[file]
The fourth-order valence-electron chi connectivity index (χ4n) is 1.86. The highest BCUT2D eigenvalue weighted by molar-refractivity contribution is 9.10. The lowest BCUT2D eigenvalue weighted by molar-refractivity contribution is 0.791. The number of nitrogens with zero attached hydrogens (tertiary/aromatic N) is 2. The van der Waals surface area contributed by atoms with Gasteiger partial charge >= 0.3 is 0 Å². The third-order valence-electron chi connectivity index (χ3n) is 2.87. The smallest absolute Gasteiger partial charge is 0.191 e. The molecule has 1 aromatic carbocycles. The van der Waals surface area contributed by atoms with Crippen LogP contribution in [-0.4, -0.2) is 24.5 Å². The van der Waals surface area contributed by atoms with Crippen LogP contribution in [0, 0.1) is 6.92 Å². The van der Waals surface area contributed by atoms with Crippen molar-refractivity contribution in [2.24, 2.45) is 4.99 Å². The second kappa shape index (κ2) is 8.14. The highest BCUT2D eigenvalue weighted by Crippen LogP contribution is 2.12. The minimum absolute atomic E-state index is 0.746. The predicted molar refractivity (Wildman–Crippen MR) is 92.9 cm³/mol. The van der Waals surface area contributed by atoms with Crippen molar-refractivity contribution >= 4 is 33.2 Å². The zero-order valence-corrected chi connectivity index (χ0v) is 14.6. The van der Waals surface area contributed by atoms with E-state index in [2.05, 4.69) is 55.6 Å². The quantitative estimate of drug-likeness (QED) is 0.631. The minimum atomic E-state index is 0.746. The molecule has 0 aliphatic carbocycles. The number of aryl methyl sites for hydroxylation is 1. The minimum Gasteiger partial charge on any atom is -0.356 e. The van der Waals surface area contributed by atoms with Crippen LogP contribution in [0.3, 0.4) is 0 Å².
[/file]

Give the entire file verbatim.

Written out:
The fourth-order valence-electron chi connectivity index (χ4n) is 1.86. The highest BCUT2D eigenvalue weighted by molar-refractivity contribution is 9.10. The lowest BCUT2D eigenvalue weighted by molar-refractivity contribution is 0.791. The number of nitrogens with zero attached hydrogens (tertiary/aromatic N) is 2. The van der Waals surface area contributed by atoms with Gasteiger partial charge >= 0.3 is 0 Å². The third-order valence-electron chi connectivity index (χ3n) is 2.87. The smallest absolute Gasteiger partial charge is 0.191 e. The molecule has 1 aromatic carbocycles. The van der Waals surface area contributed by atoms with Crippen LogP contribution in [-0.4, -0.2) is 24.5 Å². The van der Waals surface area contributed by atoms with Crippen LogP contribution in [0, 0.1) is 6.92 Å². The van der Waals surface area contributed by atoms with Crippen molar-refractivity contribution in [2.24, 2.45) is 4.99 Å². The second kappa shape index (κ2) is 8.14. The highest BCUT2D eigenvalue weighted by Crippen LogP contribution is 2.12. The minimum absolute atomic E-state index is 0.746. The predicted molar refractivity (Wildman–Crippen MR) is 92.9 cm³/mol. The van der Waals surface area contributed by atoms with Crippen molar-refractivity contribution >= 4 is 33.2 Å². The zero-order valence-corrected chi connectivity index (χ0v) is 14.6. The van der Waals surface area contributed by atoms with E-state index in [2.05, 4.69) is 55.6 Å². The quantitative estimate of drug-likeness (QED) is 0.631. The minimum atomic E-state index is 0.746. The molecule has 0 aliphatic carbocycles. The number of aryl methyl sites for hydroxylation is 1. The minimum Gasteiger partial charge on any atom is -0.356 e. The van der Waals surface area contributed by atoms with Crippen LogP contribution in [0.3, 0.4) is 0 Å².